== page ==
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Handling Facilities: The Most Important Thing In a Beef Cattle Operation Part 2

Updated on March 6, 2010

The Facilities Themselves

The facilities that are built for a particular research station, farm, or ranch are built to accommodate for that particular station, farm or ranch. No two facilities are built the same, and nor should they. The lay-out for every farm and ranch is different, entailing landscape types, location of buildings, cow herd size, easy accessibility by trucks and cattle liners, as well as for electrical outlets. Most facilities, however, should be the same in terms of:  

1) Location - all facilities should be located in a place where it's high and dry, with good water drainage. It should also be located where it is easily accessible from the home place, with water facilities, electrical power, and where cattle can easily go back out to pasture or to the main corral after being processed. Facilities should also be located in a way where cattle are not looking into the sun, or are going to walk into, what appears to them to be, a black hole.  They should also be designed in such a manner that they are not prone to vandalizm, theft, or are much too near to the neighbors. Biosecurity should also be a concern when deciding where to build your handling facilities.

2) Durability - All facilities should be made with the kind of abuse it will go through when processing cattle.  Handling facilities are considered "high-traffic" areas, which mean having more animals per unit area than out in corrals or in pastures.  With this in mind, it is better or best to use iron or some sort of durable, tough metal that will put up with a lot of abuse but still stay intact.  Wood will need to be replaced after a period of time, but iron tends to last for a lot longer.  If you are using wood, you would have to use thick planks and posts that are set in concrete to decrease the chance of the post being rotted out by the water-cycle of the soil.  Posts that are thicker than the average post used for barbed-wire fencing work best (i.e. lumber used for building train tracks).

3) Accessibility - Facilities must be accessible by truck and trailer (if you have an attached loading chute), and built in a way that cattle are able to go back out to pasture after being processed. Permanent facilities have to be accessible to electrical outlets, particularly for things like lighting, or using electrical tools like an electricly-heated branding iron or cauderizer, or if you have to run bulls through for semen testing. Handling facilities also work best if located near a main road-way and have an area where it is easy for a large cattle-liner or trailer to back-up to.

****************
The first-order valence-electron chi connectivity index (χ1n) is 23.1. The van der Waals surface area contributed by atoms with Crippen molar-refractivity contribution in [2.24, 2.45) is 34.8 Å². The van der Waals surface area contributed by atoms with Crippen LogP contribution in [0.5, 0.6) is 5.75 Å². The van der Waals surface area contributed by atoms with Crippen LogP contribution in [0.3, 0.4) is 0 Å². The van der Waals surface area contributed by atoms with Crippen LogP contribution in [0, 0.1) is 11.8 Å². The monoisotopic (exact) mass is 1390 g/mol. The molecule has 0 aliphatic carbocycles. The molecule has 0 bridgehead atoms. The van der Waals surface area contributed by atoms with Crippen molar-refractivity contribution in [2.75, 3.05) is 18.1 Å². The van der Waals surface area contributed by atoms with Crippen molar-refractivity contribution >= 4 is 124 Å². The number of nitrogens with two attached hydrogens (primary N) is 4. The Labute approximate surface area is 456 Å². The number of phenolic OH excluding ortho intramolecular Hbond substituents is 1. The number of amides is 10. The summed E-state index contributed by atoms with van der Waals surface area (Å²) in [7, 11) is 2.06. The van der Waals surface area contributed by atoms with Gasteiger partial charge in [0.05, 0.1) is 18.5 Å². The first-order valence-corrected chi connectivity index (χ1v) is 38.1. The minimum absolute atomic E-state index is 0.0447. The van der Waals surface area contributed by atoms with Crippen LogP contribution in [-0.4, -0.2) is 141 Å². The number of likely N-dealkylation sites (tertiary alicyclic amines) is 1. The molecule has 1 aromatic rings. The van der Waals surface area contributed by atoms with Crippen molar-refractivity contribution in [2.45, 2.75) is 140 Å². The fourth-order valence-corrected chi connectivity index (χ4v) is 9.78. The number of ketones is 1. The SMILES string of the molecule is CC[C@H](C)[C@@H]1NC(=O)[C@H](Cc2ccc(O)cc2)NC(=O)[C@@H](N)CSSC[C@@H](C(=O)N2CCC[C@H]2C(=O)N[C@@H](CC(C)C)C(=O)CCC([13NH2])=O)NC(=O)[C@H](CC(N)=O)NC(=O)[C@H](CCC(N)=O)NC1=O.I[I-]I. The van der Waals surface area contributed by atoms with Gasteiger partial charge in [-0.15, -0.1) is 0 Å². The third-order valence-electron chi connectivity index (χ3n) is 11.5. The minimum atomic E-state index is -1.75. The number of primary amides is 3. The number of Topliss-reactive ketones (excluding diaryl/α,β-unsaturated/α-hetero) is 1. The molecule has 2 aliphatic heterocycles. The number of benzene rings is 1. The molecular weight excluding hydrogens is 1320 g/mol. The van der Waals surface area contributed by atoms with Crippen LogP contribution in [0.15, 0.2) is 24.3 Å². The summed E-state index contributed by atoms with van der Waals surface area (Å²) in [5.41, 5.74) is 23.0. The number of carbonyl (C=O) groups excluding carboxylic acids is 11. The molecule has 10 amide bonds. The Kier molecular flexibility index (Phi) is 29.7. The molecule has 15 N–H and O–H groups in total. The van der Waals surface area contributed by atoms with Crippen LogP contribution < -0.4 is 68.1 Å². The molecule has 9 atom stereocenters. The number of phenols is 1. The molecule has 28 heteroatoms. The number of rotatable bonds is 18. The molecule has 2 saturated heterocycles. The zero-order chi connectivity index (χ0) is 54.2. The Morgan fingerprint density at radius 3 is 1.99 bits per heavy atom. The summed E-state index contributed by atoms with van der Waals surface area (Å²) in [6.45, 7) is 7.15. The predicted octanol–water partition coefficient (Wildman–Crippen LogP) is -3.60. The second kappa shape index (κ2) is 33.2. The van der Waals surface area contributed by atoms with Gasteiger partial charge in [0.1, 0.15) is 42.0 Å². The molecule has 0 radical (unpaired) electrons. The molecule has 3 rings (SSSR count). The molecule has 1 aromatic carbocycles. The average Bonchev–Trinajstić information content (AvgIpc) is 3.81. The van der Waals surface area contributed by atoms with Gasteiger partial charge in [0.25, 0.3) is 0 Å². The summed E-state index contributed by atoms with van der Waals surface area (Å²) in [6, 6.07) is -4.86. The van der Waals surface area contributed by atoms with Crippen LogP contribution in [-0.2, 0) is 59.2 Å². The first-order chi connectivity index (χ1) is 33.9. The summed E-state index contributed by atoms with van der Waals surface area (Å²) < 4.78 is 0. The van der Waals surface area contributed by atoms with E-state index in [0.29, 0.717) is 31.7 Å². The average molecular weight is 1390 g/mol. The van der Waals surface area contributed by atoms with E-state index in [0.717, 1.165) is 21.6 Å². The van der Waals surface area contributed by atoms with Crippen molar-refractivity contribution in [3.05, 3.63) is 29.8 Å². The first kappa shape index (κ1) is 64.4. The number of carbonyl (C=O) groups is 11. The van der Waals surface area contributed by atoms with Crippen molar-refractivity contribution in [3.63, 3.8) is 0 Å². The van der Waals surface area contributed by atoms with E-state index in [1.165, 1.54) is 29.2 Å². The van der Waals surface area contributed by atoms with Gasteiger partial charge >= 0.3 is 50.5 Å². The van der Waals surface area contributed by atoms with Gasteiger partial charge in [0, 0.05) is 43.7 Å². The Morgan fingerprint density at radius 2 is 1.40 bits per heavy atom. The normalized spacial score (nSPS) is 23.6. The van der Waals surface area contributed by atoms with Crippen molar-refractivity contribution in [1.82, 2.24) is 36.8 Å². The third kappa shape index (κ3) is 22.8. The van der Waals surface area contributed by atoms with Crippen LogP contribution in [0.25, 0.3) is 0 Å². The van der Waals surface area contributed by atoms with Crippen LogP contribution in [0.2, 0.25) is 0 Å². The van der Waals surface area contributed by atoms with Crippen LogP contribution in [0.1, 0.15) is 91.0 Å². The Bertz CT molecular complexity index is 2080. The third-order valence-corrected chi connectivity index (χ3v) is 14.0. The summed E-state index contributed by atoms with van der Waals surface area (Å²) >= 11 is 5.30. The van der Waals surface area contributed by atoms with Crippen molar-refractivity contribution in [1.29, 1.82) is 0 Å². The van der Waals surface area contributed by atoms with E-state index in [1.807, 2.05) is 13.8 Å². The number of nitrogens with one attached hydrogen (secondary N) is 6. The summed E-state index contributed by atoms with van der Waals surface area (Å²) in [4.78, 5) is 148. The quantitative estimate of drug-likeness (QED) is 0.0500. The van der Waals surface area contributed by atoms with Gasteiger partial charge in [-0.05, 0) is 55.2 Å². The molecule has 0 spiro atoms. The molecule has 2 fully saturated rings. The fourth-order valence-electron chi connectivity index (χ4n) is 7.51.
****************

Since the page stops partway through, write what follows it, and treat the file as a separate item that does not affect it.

4) Safety - Facilities should be built with the safety of the handler and the animals in mind. Today, all handling facilities are designed so that the handlers do not have to be in with the cattle to "get them going." They can make them go by being outside of the chute or alley using the techniques described by Temple Grandin.  Safety is also important for the animals, so design is also kept in mind so that animals can walk smoothly and safely through without causing chaos by baulking or attempting to turn around mid-way. 

5) Smooth movement from start to finish - baulking and turning around are the more serious indicators of inadequately designed handling facilities. Cattle that baulk at the beginning of the alley, in the alley, or before the squeeze/loading chute are cattle that have seen something that made it quite nervous or sees something different that the handlers have ignored. Most facilities should be designed with how the animal moves in mind; curved chutes and races (alleys) are, if designed properly, the best design to work cattle. They cannot see what's up ahead, but they keep moving.  Curved races are also a kind of optical illusion for cattle to make them think that they are merely going to go back the way they came. This makes them calm. Solid sides also help decrease stress levels, as they pay more attention to what's in front of them than what's happening outside. Solid sides contribute to this "optical illusion" as well, making the cattle unable to see what's up ahead, creating less fear for them. Not having things like sunlight shining on a water puddle, coats draped over the sides of the chute, shadows created by the sun shining through the bars of the alleyway, etc. eliminate baulking and contribute to smoother flow.

6) Expandibility - What if you decide to increase your herd size?  Then you will need to increase the size of your facilities. Having room to expand is important, and is more cost-effective than having to relocate and rebuild a new facility. 

There are many good publications and sites to look over when you are looking for a source of information for improving or building your cattle handling facilities.  I will do you a favour and list a few of them here.

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